The Parliament of Catalonia just approved by a 118 to 9 vote a new law that (Ley de asociaciones de consumidoras de cannabis) establishes legal standards for cannabis clubs. Up until now, cannabis clubs in Catalonia, Spain were protected solely by municipal regulations and they have to a large extent been operating in legal limbo. This new law gives greater legal certainty to Catalonian cannabis clubs.
The law could still face legal challenges by Spain’s central government in Madrid or in front of Spain’s Constitutional Court, but for now it is the law of the land for Catalonia (which consists of four provinces: Barcelona, Girona, Lleida, and Tarragona. The law is intended to regulate recreational and therapeutic uses of cannabis as a way to improve public health standards, while also curtailing the illegal market and cannabis tourism.
Here are some of the new laws key points:
- The law will regulate the consumption, cultivation, and transportation of cannabis.
- The cannabis clubs must be self-sustaining non-profit associations.
- The law will impose requirements on how, who, and by what means cannabis can be delivered to a cannabis association.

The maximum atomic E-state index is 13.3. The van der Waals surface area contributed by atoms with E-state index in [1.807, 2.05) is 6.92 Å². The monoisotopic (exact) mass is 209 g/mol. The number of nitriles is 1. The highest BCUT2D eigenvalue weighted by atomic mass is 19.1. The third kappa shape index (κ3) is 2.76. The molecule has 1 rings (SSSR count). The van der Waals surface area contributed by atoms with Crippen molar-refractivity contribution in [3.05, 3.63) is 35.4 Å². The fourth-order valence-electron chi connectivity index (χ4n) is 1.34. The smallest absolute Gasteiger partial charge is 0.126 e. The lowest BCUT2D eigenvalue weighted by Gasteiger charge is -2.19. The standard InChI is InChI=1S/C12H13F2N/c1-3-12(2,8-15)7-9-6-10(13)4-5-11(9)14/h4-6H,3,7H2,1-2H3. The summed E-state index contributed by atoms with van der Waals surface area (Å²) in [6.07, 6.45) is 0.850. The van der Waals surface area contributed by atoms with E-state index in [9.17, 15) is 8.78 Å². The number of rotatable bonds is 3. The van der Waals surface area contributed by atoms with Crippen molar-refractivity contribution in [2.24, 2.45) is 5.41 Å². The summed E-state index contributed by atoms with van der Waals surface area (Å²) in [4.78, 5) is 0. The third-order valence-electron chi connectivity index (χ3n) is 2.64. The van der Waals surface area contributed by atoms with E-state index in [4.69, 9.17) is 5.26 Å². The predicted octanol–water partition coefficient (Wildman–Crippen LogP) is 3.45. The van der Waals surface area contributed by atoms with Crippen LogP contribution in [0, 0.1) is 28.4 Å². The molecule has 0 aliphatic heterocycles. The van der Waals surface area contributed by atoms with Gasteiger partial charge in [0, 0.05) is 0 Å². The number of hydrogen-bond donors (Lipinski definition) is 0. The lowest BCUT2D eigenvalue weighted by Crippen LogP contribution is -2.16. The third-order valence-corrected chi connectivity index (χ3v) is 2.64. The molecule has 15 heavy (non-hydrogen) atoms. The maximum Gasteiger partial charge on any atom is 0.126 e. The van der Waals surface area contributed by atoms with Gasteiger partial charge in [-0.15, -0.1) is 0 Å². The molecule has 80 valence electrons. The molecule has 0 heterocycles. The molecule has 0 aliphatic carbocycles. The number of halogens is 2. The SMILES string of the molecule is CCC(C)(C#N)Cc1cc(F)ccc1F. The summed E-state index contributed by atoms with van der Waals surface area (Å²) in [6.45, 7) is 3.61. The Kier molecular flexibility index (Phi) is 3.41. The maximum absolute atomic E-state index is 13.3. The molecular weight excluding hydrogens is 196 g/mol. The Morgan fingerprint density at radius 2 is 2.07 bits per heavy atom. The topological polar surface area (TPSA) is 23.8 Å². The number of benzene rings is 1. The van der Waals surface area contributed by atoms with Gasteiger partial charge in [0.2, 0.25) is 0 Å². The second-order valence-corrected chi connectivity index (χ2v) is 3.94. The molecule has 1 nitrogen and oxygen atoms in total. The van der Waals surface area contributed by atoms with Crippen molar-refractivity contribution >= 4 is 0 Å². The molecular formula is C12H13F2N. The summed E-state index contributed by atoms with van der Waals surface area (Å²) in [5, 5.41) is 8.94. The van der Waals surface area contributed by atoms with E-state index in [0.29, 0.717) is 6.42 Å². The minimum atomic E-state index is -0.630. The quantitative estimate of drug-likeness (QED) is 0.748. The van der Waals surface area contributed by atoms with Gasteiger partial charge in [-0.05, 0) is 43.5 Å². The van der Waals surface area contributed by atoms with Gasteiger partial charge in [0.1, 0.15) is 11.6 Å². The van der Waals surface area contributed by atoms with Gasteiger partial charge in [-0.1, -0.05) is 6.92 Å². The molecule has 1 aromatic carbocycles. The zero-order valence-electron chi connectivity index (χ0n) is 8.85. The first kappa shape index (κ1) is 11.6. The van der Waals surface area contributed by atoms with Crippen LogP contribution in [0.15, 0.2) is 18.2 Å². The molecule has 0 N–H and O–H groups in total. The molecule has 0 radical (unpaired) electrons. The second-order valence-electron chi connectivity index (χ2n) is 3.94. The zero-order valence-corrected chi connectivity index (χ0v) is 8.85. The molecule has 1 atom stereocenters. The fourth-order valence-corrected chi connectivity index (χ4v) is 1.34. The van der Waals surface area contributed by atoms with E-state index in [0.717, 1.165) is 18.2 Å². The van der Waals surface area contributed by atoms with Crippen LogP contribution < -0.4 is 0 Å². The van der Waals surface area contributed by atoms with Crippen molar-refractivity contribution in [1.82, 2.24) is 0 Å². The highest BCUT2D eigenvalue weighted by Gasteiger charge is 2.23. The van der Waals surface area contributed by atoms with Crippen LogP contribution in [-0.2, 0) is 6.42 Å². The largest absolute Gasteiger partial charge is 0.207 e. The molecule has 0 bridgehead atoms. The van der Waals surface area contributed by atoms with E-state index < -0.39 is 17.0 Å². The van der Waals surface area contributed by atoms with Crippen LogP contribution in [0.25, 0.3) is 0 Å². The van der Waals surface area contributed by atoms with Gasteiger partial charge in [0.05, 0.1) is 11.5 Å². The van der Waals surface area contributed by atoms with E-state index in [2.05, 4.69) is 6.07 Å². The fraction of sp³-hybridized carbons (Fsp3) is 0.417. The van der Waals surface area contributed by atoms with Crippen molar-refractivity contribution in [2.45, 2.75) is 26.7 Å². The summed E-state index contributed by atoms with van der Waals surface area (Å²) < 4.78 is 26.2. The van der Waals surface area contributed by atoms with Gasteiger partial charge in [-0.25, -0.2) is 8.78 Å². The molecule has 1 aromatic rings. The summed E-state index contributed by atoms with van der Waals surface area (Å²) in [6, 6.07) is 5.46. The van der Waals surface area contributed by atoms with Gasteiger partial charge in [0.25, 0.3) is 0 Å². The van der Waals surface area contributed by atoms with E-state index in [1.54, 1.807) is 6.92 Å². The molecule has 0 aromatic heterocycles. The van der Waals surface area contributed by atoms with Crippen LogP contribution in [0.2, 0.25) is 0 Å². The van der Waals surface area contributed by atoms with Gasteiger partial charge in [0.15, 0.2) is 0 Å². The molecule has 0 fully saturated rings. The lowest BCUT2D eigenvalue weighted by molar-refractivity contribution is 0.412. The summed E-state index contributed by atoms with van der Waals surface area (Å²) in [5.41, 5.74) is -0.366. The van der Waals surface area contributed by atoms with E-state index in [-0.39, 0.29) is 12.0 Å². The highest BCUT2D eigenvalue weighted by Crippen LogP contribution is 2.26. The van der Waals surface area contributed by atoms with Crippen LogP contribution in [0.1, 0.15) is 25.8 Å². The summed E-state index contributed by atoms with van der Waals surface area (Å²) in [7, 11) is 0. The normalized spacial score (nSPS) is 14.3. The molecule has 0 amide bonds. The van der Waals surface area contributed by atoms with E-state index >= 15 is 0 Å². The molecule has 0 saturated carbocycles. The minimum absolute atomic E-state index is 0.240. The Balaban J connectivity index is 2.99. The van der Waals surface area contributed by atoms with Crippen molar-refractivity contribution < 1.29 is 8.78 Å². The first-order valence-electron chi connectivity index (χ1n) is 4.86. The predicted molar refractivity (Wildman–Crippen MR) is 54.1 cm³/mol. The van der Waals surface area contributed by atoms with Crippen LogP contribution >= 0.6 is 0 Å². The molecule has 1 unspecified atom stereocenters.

- To combat “cannabis tourism,” members of cannabis clubs must wait 15 days after joining an association to obtain cannabis.
- The law will establish limits on advertising.
- Cannabis clubs may not sell alcohol, cannabis-infused food, or any other drug.
Catalonia’s new cannabis law also imposes the following limits, but not for those utilizing cannabis for therapeutic purposes:
- You must be 18 years or older to join a cannabis club.
- Cannabis club members between the ages of 18 to 20 years old will be limited to obtaining 20 grams of cannabis per month.
- Cannabis club members 21 years old and above are limited to 60 grams of marijuana per month.
- The quantities of cannabis dispensed to club members must be accurately logged in a ledger.
- Each cannabis non-profit association can produce no more than 150 kilograms of cannabis per year.
Nadja Vietz is an attorney at Harris Bricken, a law firm with lawyers in Seattle, Portland, Los Angeles, San Francisco, Barcelona, and Beijing. This story was originally published on the Canna Law Blog.